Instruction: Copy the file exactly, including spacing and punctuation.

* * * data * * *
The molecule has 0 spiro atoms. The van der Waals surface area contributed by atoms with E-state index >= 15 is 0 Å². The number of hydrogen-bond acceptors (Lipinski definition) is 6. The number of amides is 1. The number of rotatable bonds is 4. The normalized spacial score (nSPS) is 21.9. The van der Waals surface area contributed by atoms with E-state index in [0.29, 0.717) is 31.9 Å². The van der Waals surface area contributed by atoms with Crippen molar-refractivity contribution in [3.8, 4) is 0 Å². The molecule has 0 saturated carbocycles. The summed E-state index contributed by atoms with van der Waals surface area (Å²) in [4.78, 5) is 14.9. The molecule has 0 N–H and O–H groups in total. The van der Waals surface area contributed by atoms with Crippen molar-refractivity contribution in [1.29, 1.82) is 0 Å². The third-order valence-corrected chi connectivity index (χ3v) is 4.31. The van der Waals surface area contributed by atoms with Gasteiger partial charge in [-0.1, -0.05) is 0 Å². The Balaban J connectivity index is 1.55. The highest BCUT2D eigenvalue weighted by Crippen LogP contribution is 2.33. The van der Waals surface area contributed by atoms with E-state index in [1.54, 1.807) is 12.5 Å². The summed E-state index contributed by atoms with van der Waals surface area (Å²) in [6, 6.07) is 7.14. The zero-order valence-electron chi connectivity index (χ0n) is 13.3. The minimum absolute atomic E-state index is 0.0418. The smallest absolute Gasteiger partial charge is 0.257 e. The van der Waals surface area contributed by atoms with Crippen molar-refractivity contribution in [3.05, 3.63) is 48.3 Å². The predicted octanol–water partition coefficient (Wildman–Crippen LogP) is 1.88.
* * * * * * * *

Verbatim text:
The molecule has 0 spiro atoms. The van der Waals surface area contributed by atoms with E-state index >= 15 is 0 Å². The number of hydrogen-bond acceptors (Lipinski definition) is 6. The number of amides is 1. The number of rotatable bonds is 4. The normalized spacial score (nSPS) is 21.9. The van der Waals surface area contributed by atoms with E-state index in [0.29, 0.717) is 31.9 Å². The van der Waals surface area contributed by atoms with Crippen molar-refractivity contribution in [3.8, 4) is 0 Å². The molecule has 0 saturated carbocycles. The summed E-state index contributed by atoms with van der Waals surface area (Å²) in [4.78, 5) is 14.9. The molecule has 0 N–H and O–H groups in total. The van der Waals surface area contributed by atoms with Crippen molar-refractivity contribution in [1.29, 1.82) is 0 Å². The third-order valence-corrected chi connectivity index (χ3v) is 4.31. The van der Waals surface area contributed by atoms with Gasteiger partial charge in [-0.1, -0.05) is 0 Å². The Balaban J connectivity index is 1.55. The highest BCUT2D eigenvalue weighted by Crippen LogP contribution is 2.33. The van der Waals surface area contributed by atoms with E-state index in [1.54, 1.807) is 12.5 Å². The summed E-state index contributed by atoms with van der Waals surface area (Å²) in [6, 6.07) is 7.14. The zero-order valence-electron chi connectivity index (χ0n) is 13.3. The minimum absolute atomic E-state index is 0.0418. The smallest absolute Gasteiger partial charge is 0.257 e. The van der Waals surface area contributed by atoms with Crippen molar-refractivity contribution in [3.05, 3.63) is 48.3 Å². The predicted octanol–water partition coefficient (Wildman–Crippen LogP) is 1.88.